Tue 12 th Feb 2019
Dr Bill Shannon – Hell Holes, Moss Houses & Meanygates.
Bill’s talk stemmed from his interest in the history of maps
and, in particular, dispute maps. These dispute maps were drawn
by either side in a legal dispute over ownership of, or, rights
to access, land.
The dispute map, or maps, in question
relate to a 1596 court case. The dispute was the right of access
to the moss land, known as meanygates, area south of Penwortham.
Peat turf, used by much of the local population for fuel for
heating and cooking, was abundant there but it had to be cut.
On one side of the dispute was William Farington, who
was the farmer of the land on behalf of the landowner, the
On the other side was the mayor and burgesses of
Preston, who fought for the right of townspeople to cut the
Farington was a litigious person who, at any one
time, was fighting several cases.
Both sides had detailed maps drawn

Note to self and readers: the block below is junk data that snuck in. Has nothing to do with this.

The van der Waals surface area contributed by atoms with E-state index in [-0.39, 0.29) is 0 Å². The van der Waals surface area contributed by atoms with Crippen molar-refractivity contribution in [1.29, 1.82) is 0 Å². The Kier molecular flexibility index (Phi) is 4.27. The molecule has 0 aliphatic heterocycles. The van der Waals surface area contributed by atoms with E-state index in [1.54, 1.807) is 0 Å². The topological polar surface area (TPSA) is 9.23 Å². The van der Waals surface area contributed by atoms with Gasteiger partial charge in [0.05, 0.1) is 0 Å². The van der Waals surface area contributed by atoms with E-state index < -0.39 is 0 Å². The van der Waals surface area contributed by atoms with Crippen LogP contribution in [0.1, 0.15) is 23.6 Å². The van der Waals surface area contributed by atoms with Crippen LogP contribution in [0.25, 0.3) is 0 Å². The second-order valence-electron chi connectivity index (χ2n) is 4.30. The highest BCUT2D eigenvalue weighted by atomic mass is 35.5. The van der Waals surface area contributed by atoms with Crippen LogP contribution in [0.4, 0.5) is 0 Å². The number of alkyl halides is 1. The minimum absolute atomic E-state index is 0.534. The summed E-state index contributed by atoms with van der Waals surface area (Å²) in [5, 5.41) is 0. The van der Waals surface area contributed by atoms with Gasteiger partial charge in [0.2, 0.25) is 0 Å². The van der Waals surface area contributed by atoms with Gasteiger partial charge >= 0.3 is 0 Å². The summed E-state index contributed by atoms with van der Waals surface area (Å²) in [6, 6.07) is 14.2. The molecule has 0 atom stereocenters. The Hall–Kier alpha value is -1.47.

up in order to support their respective cases. These were taken to
London to be used in the case. It is because they were used in a legal
dispute and were retained that they are now accessible from the public
Subsequently, the case was probably settled out of
court, resulting in the townspeople having to pay wayleaves to Farington
in order to access the land and cut the turf.
talk on a particularly local topic consisted of images of numerous 400
year-old maps, which included the sites of ‘helle holes’ in Penwortham,
These were evidence of a form of peat cutting that involved digging
circular holes that, no doubt, in time became mud-filled.